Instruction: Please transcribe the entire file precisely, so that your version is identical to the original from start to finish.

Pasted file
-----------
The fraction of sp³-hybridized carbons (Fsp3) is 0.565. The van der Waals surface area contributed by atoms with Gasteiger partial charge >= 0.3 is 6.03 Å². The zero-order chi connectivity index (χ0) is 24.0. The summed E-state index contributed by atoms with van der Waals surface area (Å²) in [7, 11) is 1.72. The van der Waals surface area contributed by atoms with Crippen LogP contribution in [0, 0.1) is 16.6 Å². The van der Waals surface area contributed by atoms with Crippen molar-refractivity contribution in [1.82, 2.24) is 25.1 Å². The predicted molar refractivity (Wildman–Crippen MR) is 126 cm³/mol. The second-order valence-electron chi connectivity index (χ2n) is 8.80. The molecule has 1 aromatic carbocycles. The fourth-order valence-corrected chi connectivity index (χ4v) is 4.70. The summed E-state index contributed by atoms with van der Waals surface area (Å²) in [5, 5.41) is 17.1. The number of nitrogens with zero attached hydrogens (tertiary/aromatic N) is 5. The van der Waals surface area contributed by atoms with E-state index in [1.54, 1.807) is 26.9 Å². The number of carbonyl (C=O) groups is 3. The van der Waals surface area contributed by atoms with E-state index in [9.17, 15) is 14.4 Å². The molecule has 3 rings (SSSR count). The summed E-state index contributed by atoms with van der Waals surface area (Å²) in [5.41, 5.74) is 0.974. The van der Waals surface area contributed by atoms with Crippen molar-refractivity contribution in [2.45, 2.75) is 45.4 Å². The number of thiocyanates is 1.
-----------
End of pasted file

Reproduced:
The fraction of sp³-hybridized carbons (Fsp3) is 0.565. The van der Waals surface area contributed by atoms with Gasteiger partial charge >= 0.3 is 6.03 Å². The zero-order chi connectivity index (χ0) is 24.0. The summed E-state index contributed by atoms with van der Waals surface area (Å²) in [7, 11) is 1.72. The van der Waals surface area contributed by atoms with Crippen LogP contribution in [0, 0.1) is 16.6 Å². The van der Waals surface area contributed by atoms with Crippen molar-refractivity contribution in [1.82, 2.24) is 25.1 Å². The predicted molar refractivity (Wildman–Crippen MR) is 126 cm³/mol. The second-order valence-electron chi connectivity index (χ2n) is 8.80. The molecule has 1 aromatic carbocycles. The fourth-order valence-corrected chi connectivity index (χ4v) is 4.70. The summed E-state index contributed by atoms with van der Waals surface area (Å²) in [5, 5.41) is 17.1. The number of nitrogens with zero attached hydrogens (tertiary/aromatic N) is 5. The van der Waals surface area contributed by atoms with E-state index in [1.54, 1.807) is 26.9 Å². The number of carbonyl (C=O) groups is 3. The van der Waals surface area contributed by atoms with E-state index in [9.17, 15) is 14.4 Å². The molecule has 3 rings (SSSR count). The summed E-state index contributed by atoms with van der Waals surface area (Å²) in [5.41, 5.74) is 0.974. The van der Waals surface area contributed by atoms with Crippen molar-refractivity contribution in [2.45, 2.75) is 45.4 Å². The number of thiocyanates is 1.